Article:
There are a number of texts in Pāli, Sanskrit and Gāndhārī which make use of this same pun - I'll highlight the key terms in italics, and add hyphens to compounds to help clarify the connection. At MN 39.24 (M i.280) we find:
Kathañca, bhikkhave, bhikkhu brāhmaṇo hoti? Bāhitāssa honti pāpakā akusalā dhammā...
And how is a bhikkhu a brāhmaṇa? They have warded off evil unskilful mental states…
Again, in the Dhammapada, verse 388:
bāhita-pāpo’ti brāhmaṇo, samacariyā samaṇo’ti vuccati
pabbājaya attano malaṃ, tasmā pabbajito’ti vuccati.

Brahmin means ‘evil put aside’, we call the calmly living ‘samaṇa’.
Putting aside his own impurity, he is called ‘gone forth’.
We have several versions of the Dhammapada. In the Gāndhārī language version of the Dharmapada [7] the parallel verse (DhpG 1.16) runs:

brahetva pavaṇi brammaṇo
samaïrya śramaṇo di vucadi
I refrain from attempting to translate, but these words are not so different from the Pāli (pavaṇi = pāpa). The 'r' in brahetva is probably an anomaly, since it is not found in either the Pāli or Sanskrit versions. John Brough (who edited the GDhp) notes that it may have been "artificially introduced to buttress the pseudo-etymology of brāhmaṇa, if this arose originally in a dialect which assimilated br- of the latter word"; but, overall, he is doubtful about deriving P. bāheti from √bah or √vah and links it to √brah or √barh. [8] However, if we derive the verb from the same root as brahmaṇa (actually √bṛh) then the verb means 'to strengthen' and the sentence means the opposite of the parallels - i.e., that the Brahmin is one who strengthens evil. So we can probably conclude that the Gandhāran composer understood that this was a pun, and because in their dialect brāhmaṇa is spelt brammaṃa, introduced an 'r' into the verb to preserve the pun. Though it is strange that they should do this and obscure the meaning. Gāndhārī baheti is also listed as equal to P. bāhetvā in Stefan Baums and Andrew Glass (preliminary) Gāndhārī Dictionary, so we know that the 'r' is not required in that dialect.

Another version of the Dhammapada survives in a Sanskrit text which is called Udānavarga (UV 11.15)
brāhmaṇo vāhitaiḥ pāpaiḥ
śramaṇaḥ śamitāśubhaḥ
Note that UV has vāhita like the variant Pāli, and consistent with Sanskrit usage of the verb. In turn, this leads us to two parallels from the Pāli Udāna:
Yo brāhmaṇo bāhita pāpadhammo (Ud 1.5)

He is a Brahmin who avoids evil states


Bāhitvā pāpake dhamme, ye caranti sadā satā;
Khīṇasaṃyojanā buddhā, te ve lokasmi brāhmaṇā 'ti (Ud 1.6)

Having avoided evil states, they always behave mindfully;
With fetters destroyed and awake, they are called brahmins in the world.
Max Müller (in his Dhp translation) notes another occurrence of our phrase in the (Buddhist Hybrid Sanskrit) Lalitavistara:
…trailokya-brāhmaṇaṃ bāhita-pāpakarmāṇaṃ bhikṣuṃ

...the three-worlds' Brahmin with evil deeds cast aside is a bhikṣu [LV 22.5]
Note that LV follows the Pāli in using bāhita. I've made no attempt at an exhaustive search; these are just the examples that come easily to hand. But still we have a number of passages which work together to show that at some point this pun on bāhenti/bāhmana must have been reasonably common, and have made sense - i.e., that the two words bāhetva/bāhita and bāhmaṇa shared the syllable bāh. We would have expected Pāli to preserve the pun, since bāhmana is the natural form of that word in Pāli. Since it did not, we have something of a mystery.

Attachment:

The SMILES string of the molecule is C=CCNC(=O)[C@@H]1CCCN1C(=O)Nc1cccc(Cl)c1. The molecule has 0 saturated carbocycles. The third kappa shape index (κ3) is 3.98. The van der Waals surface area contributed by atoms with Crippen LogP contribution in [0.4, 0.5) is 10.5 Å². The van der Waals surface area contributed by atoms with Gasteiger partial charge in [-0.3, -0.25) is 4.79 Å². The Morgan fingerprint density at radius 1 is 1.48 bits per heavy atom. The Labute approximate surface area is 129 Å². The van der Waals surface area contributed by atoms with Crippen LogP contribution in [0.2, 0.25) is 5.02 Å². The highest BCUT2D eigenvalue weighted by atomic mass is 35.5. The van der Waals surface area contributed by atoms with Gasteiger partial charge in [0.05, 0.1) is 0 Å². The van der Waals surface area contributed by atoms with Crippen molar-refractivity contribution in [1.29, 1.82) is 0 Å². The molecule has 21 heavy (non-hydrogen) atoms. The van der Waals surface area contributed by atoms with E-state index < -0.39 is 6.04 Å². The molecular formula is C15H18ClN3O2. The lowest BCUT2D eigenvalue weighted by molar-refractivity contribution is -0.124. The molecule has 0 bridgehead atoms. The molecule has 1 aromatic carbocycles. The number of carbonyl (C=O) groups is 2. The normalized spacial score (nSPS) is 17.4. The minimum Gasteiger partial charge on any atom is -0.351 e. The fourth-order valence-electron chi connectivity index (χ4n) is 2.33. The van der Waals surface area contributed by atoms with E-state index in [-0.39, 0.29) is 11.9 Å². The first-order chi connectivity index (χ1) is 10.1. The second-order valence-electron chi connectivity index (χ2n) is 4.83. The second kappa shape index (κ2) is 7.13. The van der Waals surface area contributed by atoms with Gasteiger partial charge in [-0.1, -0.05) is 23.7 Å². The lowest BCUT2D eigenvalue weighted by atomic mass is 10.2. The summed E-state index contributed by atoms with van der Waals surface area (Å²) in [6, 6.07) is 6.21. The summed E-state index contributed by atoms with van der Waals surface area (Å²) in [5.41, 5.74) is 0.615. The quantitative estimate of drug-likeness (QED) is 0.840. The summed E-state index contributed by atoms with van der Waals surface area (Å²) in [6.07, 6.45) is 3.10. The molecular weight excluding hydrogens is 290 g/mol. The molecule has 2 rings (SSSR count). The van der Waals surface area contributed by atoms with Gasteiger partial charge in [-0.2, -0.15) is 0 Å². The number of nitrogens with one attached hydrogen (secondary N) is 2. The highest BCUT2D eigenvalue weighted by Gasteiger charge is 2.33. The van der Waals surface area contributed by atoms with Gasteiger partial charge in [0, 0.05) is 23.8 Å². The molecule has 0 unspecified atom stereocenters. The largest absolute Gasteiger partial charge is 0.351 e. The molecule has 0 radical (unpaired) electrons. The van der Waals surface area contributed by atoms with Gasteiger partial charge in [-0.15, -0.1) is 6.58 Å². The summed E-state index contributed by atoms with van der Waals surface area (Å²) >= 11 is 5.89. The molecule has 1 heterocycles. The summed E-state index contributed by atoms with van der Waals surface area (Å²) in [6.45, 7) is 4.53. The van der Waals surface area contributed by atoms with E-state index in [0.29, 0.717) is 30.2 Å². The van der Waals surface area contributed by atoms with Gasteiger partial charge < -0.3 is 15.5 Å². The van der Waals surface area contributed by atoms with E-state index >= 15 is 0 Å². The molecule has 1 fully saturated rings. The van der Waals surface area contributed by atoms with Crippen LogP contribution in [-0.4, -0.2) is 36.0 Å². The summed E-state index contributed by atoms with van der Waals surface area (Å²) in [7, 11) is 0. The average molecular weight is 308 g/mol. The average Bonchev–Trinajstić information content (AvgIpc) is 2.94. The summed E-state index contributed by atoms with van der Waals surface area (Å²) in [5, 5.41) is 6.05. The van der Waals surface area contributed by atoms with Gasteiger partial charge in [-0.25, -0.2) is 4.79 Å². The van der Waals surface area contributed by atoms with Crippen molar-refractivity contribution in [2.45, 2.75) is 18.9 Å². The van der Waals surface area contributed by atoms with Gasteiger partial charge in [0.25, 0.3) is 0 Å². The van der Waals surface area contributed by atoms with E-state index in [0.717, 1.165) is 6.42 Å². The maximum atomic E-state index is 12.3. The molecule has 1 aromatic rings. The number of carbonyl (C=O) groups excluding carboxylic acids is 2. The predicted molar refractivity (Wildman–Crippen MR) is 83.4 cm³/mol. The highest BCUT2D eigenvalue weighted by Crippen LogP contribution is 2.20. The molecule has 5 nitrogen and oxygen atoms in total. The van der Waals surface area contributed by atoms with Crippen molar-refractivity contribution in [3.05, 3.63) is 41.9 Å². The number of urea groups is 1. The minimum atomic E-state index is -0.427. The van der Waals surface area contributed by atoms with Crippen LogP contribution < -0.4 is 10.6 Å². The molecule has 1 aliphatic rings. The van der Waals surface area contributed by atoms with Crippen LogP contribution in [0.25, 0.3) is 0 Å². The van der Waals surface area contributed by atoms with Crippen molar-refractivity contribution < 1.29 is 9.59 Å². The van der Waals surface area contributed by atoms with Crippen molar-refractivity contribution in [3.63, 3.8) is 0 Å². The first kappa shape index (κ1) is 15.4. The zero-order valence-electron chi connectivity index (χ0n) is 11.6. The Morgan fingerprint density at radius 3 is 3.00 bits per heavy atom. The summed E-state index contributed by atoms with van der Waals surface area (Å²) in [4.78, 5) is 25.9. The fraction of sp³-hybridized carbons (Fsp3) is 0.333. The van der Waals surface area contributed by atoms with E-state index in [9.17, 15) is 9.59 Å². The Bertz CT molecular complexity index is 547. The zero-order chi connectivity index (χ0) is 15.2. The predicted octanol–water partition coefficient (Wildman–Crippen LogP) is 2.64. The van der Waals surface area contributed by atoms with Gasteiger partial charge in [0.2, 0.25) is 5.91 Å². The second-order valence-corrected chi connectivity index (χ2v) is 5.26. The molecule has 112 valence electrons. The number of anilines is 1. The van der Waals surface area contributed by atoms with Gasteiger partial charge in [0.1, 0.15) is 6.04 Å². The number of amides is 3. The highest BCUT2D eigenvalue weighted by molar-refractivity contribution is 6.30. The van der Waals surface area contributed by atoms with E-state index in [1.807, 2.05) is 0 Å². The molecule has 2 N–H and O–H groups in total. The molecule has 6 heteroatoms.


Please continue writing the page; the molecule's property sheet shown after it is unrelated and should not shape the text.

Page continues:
One possible conclusion is that the spelling was deliberately changed - and that this change affected not only the Pāli, but also the Buddhist Sanskrit usage. In turn, this suggests that LV emerged in a milieu that spoke a dialect closely allied to Pāli, though UV did not, since it uses the form vāhita. The change from bā > brā involves a Sanskritisation which suggests a Brahmin influence, since at the time Sanskrit was the sole preserve of the Brahmins, and yet it occurs precisely in the context of satires on Brahmanical beliefs. Madhav Deshpande has pointed to passages in the Lalitavistara Sūtra that indicate the "increasing prominence of Brahmanical elements within Buddhist traditions". [9] Perhaps Brahmin converts were able to live with the canonical criticisms of their former faith/culture and. in any case. could not erase them because it would be noticed; but they retained enough pride in their heritage to correct the spelling of their former social class across the whole canon?

Another possibility is that though the original dialect used bāhmaṇa, Pāli had brahmaṇa as a loan word directly from Sanskrit by the time the texts were translated into Pāli. The Gandhāran translator must have had (or heard) a text in the original dialect to see the pun, and make the unusual change they did. There is some linguistic evidence to suggest more than one wave of Indo-European speaking people moving into India, and that those who wrote the Vedas and built the Brahmanical culture may not have been directly connected to the earlier (or perhaps later) wave that moved much further east more quickly. This might allow for brāhmaṇa to be a new word to those in the East. But that is a complex argument, and this is now a long post. However, one important point to follow up would be to locate the Asoka use of bāhmaṇa geographically, and compare this to the most recent deliberations on the comparison of Pāli and the Asokan dialects.